It was not my intention to publish the full by-election study results until after the federal election, as I don’t want the information of why people voted the way they did to influence the general election activities, nor skew people’s responses to the rest of the surveys. However, given the LNP performance in Longman is being used as a reason to topple a Prime Minister, I have been urged by many to hand this information over. I’m posting it here rather than sending it privately to anyone in order to be completely transparent, and I won’t be releasing anything more than what is below.
The sample in Longman wasn’t sufficient from a quantitative perspective: only 56 of the less-than-engaged Longman voters could be enticed to participate. However, even with these small numbers, the study did accurately point to a high primary vote for Susan Lamb and a Labor win (as I commented to a number of media outlets in the week before the election, and on this blog). The results below are analysis of qualitative answers, so think of this as similar to the results of 6 focus groups, interviewed 3 times: Wave 1 in June, Wave 2 was 10 days before the by-election, and the Exit Poll wave on election day. There is a skew in the sample to men and those over 50, but there are participants supporting all the more prominent parties, all age groups, and they are nicely spread around the electorate with a slightly higher participation rate from Bribie Island.
REASON FOR VOTE
The dominant reason for voting one way or the other was personal characteristics of the candidate, with honesty and the ability to trust the individual being most frequently mentioned. Refugees, immigration and pensions were the only policy positions offered as a basis of vote decision. One respondent mentioned Malcolm Turnbull, negatively. Multiple references were made to Bill Shorten, but almost all were in the context of disliking the negative campaign, e.g. “the Kill Bill stuff was nonsense”.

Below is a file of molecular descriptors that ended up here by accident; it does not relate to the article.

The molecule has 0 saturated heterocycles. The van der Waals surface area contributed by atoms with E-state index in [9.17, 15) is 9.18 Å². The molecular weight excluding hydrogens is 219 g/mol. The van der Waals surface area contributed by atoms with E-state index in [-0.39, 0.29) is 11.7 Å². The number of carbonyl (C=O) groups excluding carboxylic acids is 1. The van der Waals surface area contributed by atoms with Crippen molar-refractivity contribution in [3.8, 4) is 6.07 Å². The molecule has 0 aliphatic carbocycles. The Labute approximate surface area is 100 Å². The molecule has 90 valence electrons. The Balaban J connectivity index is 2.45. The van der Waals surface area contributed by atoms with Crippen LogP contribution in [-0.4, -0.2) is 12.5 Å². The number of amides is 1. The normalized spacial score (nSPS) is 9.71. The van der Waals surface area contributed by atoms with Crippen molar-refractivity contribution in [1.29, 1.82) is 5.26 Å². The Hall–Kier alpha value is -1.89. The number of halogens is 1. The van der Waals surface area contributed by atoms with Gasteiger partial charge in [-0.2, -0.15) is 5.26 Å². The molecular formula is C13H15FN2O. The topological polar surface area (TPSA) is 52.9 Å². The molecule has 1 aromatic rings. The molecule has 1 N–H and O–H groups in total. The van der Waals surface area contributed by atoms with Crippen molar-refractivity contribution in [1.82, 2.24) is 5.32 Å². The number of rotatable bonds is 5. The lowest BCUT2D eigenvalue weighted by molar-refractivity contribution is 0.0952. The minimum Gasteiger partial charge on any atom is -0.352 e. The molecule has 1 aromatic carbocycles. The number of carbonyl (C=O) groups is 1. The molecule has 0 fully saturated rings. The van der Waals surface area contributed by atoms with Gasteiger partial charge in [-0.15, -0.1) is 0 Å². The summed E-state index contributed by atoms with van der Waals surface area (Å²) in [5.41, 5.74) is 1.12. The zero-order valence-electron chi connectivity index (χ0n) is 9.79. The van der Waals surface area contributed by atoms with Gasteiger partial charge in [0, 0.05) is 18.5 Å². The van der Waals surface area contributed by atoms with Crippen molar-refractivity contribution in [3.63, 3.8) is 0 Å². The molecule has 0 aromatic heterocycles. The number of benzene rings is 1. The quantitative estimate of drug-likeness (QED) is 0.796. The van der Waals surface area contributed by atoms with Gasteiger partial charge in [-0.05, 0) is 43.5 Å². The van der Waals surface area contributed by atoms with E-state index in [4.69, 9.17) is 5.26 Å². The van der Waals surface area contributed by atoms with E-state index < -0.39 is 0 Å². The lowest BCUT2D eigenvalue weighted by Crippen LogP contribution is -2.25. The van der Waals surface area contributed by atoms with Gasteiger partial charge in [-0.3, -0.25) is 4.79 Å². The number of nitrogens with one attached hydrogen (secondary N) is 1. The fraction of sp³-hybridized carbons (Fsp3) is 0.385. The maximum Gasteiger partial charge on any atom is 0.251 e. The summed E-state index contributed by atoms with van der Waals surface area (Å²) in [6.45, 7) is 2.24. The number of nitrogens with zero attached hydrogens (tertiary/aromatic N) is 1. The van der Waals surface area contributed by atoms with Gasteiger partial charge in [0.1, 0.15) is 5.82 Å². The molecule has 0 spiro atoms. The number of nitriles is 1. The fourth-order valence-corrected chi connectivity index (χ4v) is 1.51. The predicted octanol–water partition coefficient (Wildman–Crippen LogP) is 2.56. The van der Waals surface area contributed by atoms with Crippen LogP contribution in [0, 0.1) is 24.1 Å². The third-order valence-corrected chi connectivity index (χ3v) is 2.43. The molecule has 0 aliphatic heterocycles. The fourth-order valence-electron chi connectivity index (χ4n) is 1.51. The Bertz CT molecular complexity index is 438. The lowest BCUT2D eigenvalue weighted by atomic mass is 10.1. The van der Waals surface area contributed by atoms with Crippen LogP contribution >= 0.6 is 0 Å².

Dislike of the negative campaigning was mentioned as a primary reason for vote decision by a small number of respondents, and featured frequently in other comments and the specific questions about what people thought of the campaigns. In addition, there were comments that the focus on the leaders (either positive or negative campaigning) was irrelevant or not what voters wanted to be talking about, local issues and “our real lives” being preferred topics for debate. The volume of phone calls and ads was seen as annoying and a turn-off. In all, none of the campaign contact, including GetUp! efforts in Longman, had a positive influence on vote decision other than to reinforce the choice of a small number of voters. The majority of respondents said the campaign contact had no influence on their decision, and in some cases, made them question their decision to support the candidate the campaign was promoting.
Most respondents reported seeing both news media and social media content about the by-election. However, it had little influence. Through all 3 waves, most respondents said they media exposure had no impact on their vote decision, and a minority said it reinforced their decision. Social media exposure caused some to question their vote decision, but not news media.
Conversations with other people did cause people to switch votes, and question their vote decision, as well as reinforcing decisions. Most influential conversations were with family members or close friends, and a number of those influential conversations took place on social media (particularly Facebook). Similar influence of personal conversations on social media were also noted in Braddon, and with a much higher level of influence in Mayo.